Dean Malvick, Extension plant pathologist

Although it is getting late in this growing season, it is worthwhile to take note of corn and soybean diseases that have developed in fields in Minnesota and the region. Several different diseases have been increasing in corn and soybean, and we continue to watch development of tar spot of corn in nearby states.
Corn diseases Several different diseases have developed in corn fields in Minnesota this year. Physoderma leaf spot was a concern in southwestern Minnesota, especially in mid-summer. Bacterial leaf streak and Goss’s wilt also developed in multiple fields in southern and/or northwestern Minnesota, with bacterial leaf streak being most common again in fields with sweet corn. More recently, northern corn leaf blight, rust, and gray leaf spot have been easy to find at low levels to moderate in many fields across Minnesota.

Although most of these diseases developed too late to have significant effects on corn yields, their presence …

What should growers look for in soil health tests?

In this episode of the Nutrient Management Podcast, we discuss soil health tests. What is the consensus definition of soil health? What should growers look for in soil health tests, and how should they go about testing their fields? What research is available in Minnesota tying soil health tests to crop performance and yield?
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Support for the Nutrient Management Podcast is provided in part by the Agricultural Fertilizer Research & Education Council (AFREC).

Assistance with 2019 European corn borer and corn disease survey requested

Bruce Potter, Bill Hutchison and Dean Malvick

Entomologists and plant pathologists at the University of Minnesota continue to document and understand changes in European corn borer (ECB) populations and corn diseases in our state.

Each fall, approximately 150 corn fields are surveyed for the presence of corn borer damage, overwintering corn borer larvae, and corn diseases. During the growing season, weekly updates of ECB moth captures in black light traps are made available at: https://www.vegedge.umn.edu/moth-data/ecb-info. Funding from the Minnesota Corn Research and Promotion Council has provided us an opportunity to improve these efforts.
Monitoring still important Since the widespread adoption of Bt traits in the 1990s, populations of ECB been quite low; the areawide suppression of ECB has been correlated with Bt use rates. Over the past few years, corn growers have increased the number of acres planted to hybrids without Bt traits (conventional corn) for ECB. Additionally, Bt …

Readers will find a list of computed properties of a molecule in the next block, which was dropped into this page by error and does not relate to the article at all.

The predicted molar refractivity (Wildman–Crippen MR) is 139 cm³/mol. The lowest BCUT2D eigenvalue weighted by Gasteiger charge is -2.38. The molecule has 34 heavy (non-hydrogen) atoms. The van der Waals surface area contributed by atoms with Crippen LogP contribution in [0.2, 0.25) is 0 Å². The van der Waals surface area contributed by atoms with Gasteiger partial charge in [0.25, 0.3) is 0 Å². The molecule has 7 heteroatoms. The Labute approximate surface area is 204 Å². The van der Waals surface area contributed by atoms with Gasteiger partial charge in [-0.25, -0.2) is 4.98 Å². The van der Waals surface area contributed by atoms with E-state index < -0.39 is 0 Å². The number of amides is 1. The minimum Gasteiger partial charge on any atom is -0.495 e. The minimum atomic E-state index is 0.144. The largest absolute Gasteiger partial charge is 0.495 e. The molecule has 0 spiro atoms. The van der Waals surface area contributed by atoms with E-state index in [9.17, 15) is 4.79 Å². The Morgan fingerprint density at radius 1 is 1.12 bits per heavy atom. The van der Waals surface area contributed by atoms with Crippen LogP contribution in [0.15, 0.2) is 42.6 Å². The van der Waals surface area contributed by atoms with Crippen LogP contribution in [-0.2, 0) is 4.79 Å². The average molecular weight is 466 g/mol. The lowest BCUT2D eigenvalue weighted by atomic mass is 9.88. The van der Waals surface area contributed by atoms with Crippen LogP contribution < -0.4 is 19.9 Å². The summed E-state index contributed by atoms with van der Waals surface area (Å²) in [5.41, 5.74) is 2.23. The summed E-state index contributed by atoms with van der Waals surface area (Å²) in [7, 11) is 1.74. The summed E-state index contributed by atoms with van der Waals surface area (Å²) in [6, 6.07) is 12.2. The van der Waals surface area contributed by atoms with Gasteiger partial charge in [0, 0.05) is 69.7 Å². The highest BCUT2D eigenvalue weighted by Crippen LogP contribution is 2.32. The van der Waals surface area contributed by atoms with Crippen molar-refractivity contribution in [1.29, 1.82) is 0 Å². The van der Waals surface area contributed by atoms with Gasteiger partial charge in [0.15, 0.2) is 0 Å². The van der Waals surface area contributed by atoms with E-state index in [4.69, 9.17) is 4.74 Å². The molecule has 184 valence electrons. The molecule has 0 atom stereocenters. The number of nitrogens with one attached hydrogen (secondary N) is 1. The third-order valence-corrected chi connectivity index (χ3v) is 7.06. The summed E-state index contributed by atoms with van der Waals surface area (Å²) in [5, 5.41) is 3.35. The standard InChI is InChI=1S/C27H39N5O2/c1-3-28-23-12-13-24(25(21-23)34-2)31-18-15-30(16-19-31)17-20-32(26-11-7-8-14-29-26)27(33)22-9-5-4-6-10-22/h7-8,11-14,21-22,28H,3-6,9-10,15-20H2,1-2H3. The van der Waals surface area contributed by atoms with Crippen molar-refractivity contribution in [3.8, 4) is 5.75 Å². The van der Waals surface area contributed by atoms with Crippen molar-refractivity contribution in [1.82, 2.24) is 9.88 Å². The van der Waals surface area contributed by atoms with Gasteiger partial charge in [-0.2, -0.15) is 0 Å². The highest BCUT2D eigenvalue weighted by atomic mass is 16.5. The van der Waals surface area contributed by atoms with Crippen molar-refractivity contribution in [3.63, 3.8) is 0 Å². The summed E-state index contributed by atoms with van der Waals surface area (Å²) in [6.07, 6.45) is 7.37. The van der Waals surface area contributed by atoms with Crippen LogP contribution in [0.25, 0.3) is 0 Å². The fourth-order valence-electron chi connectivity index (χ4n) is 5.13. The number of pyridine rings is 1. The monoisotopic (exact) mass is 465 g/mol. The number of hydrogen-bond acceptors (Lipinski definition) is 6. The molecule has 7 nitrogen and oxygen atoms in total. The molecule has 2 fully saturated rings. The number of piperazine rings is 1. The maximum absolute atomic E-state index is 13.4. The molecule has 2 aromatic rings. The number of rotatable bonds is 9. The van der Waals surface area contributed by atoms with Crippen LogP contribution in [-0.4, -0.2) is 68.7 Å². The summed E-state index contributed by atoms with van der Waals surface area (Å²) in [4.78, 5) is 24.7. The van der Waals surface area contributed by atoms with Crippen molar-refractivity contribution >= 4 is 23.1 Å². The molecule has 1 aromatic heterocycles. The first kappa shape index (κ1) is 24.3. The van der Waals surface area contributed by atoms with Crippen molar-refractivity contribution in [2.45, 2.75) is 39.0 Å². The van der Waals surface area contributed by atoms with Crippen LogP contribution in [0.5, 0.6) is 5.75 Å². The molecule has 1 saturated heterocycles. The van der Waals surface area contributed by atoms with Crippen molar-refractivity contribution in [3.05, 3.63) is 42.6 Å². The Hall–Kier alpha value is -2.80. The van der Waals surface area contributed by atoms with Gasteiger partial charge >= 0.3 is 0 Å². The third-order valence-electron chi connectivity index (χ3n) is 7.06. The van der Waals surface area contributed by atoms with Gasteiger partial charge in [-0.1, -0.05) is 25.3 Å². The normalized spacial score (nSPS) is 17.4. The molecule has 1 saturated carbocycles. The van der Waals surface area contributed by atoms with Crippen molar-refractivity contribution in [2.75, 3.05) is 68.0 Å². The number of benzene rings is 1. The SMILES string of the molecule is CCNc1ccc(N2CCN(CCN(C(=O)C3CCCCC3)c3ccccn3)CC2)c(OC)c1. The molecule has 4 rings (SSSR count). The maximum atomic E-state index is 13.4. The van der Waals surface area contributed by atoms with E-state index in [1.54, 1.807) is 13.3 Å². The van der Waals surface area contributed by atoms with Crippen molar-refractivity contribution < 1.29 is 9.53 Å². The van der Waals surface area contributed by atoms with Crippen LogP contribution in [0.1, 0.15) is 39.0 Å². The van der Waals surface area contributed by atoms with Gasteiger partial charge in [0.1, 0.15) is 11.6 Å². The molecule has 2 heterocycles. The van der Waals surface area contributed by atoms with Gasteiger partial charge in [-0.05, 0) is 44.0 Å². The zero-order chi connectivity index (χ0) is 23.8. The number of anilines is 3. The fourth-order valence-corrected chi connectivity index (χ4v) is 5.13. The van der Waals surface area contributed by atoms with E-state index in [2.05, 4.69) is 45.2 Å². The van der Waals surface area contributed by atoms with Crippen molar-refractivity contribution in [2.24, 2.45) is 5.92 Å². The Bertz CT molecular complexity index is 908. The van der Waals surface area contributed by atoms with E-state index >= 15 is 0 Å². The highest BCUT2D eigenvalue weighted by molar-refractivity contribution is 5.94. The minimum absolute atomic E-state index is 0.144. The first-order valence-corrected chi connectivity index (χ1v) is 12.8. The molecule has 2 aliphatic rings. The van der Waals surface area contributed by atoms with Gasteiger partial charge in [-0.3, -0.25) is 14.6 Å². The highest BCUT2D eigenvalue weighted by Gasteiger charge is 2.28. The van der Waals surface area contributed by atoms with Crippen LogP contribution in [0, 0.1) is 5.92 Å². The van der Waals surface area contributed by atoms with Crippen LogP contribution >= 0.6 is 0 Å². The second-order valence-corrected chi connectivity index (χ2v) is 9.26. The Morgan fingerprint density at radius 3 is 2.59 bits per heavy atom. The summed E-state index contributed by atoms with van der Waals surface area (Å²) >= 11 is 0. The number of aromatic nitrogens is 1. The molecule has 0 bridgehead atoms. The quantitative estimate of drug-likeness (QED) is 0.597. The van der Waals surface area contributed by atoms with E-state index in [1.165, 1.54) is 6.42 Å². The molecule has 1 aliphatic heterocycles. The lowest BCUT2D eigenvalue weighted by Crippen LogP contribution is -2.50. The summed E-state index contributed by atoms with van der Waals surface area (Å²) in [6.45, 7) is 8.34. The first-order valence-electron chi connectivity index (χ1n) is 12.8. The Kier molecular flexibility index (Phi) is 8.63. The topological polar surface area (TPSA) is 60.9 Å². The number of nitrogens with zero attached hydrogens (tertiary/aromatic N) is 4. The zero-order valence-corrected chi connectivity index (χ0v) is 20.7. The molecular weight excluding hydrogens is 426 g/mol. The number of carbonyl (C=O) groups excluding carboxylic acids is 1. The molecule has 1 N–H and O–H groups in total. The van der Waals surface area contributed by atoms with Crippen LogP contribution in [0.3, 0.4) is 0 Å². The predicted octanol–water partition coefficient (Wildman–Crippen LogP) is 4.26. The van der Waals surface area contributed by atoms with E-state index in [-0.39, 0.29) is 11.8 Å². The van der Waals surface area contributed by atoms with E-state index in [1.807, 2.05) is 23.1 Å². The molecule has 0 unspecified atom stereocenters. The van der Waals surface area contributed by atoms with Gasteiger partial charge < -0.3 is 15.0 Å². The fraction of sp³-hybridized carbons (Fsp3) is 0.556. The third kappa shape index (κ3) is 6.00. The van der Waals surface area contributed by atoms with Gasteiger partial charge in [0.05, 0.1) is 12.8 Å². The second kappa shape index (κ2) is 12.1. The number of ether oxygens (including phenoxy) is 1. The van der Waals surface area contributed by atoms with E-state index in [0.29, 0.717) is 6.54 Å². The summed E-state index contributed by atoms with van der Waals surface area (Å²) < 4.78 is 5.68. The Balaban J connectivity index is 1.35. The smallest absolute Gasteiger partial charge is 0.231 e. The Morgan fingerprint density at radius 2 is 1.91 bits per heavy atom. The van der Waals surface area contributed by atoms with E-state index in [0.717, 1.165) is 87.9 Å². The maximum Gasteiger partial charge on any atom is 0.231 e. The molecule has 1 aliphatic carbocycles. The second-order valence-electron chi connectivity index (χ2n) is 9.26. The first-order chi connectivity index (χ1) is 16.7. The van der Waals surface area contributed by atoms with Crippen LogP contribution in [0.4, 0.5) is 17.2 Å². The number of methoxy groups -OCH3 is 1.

It is time for a ne-crop-sy

The proof is in the pudding and that is never truer than when harvesting. What looked like a really good HRSW crop is turning into some real disappointment from some.  Apart from problems with sprout damage and low Hagberg Falling Numbers (HFN), yields have been much lower than anticipated or hoped for.  The causes of these low yields vary. It is, however, important to not scapegoat. Especially if the goat, or Wheat Stem Sawfly,  didn't cause the yield losses.

While the nuisance of Wheat Stem Sawfly (WSS) spread farther across the heart of the Red River Valley, it is not likely the culprit of the low yields that have been reported.  There is little evidence in the literature that the feeding of WSS is a major yield robber. The inability to pick the crop up is by far the greatest cause of yield losses.  In this area, harvest losses due to WSS are minimal as evidenced by the close shave I see in many fields.

The fungal leaf diseases than most commonly rob yield were either very well…

Field to stream to gulf - Part Two

In Part Two of this special episode of the Nutrient Management Podcast, we shift the focus to the larger Root River watershed, examining how a buildup of older sediment sources can muddy the waters, both literally and figuratively, for water quality. Topics include the unexpected benefits of nuclear testing, regions trapped in their own history, when to focus on practices versus results, and making water walk instead of run. Thank you to the Minnesota Agricultural Fertilizer Research and Education Council (AFREC) for their support of this podcast.